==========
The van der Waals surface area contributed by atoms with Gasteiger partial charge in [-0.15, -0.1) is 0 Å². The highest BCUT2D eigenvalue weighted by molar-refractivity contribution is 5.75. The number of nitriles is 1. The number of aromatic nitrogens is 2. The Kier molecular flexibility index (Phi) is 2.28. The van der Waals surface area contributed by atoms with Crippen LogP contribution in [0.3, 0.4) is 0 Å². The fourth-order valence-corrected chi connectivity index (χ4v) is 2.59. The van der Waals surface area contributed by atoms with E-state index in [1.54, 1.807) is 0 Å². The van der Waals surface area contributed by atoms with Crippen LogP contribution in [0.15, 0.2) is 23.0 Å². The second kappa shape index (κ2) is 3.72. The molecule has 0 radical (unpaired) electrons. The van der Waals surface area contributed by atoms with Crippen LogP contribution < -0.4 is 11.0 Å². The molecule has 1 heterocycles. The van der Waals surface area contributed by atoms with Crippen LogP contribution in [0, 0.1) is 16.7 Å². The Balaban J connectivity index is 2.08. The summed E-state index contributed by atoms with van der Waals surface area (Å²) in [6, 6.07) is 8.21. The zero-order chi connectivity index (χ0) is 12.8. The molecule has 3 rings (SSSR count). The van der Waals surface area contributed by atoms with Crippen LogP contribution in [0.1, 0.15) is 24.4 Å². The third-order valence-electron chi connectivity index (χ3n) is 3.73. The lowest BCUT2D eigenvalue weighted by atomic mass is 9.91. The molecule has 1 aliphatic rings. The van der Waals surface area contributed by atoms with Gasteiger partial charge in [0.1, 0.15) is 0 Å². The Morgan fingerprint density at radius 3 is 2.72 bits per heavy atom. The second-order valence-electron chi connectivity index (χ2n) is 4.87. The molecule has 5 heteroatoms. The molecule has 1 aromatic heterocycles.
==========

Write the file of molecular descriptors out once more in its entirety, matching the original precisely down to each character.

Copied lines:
The van der Waals surface area contributed by atoms with Gasteiger partial charge in [-0.15, -0.1) is 0 Å². The highest BCUT2D eigenvalue weighted by molar-refractivity contribution is 5.75. The number of nitriles is 1. The number of aromatic nitrogens is 2. The Kier molecular flexibility index (Phi) is 2.28. The van der Waals surface area contributed by atoms with Crippen LogP contribution in [0.3, 0.4) is 0 Å². The fourth-order valence-corrected chi connectivity index (χ4v) is 2.59. The van der Waals surface area contributed by atoms with E-state index in [1.54, 1.807) is 0 Å². The van der Waals surface area contributed by atoms with Crippen LogP contribution in [0.15, 0.2) is 23.0 Å². The second kappa shape index (κ2) is 3.72. The molecule has 0 radical (unpaired) electrons. The van der Waals surface area contributed by atoms with Crippen LogP contribution < -0.4 is 11.0 Å². The molecule has 1 heterocycles. The van der Waals surface area contributed by atoms with Crippen LogP contribution in [0, 0.1) is 16.7 Å². The Balaban J connectivity index is 2.08. The summed E-state index contributed by atoms with van der Waals surface area (Å²) in [6, 6.07) is 8.21. The zero-order chi connectivity index (χ0) is 12.8. The molecule has 3 rings (SSSR count). The van der Waals surface area contributed by atoms with Crippen LogP contribution in [0.1, 0.15) is 24.4 Å². The third-order valence-electron chi connectivity index (χ3n) is 3.73. The lowest BCUT2D eigenvalue weighted by atomic mass is 9.91. The molecule has 1 aliphatic rings. The van der Waals surface area contributed by atoms with Gasteiger partial charge in [0.1, 0.15) is 0 Å². The Morgan fingerprint density at radius 3 is 2.72 bits per heavy atom. The second-order valence-electron chi connectivity index (χ2n) is 4.87. The molecule has 5 heteroatoms. The molecule has 1 aromatic heterocycles.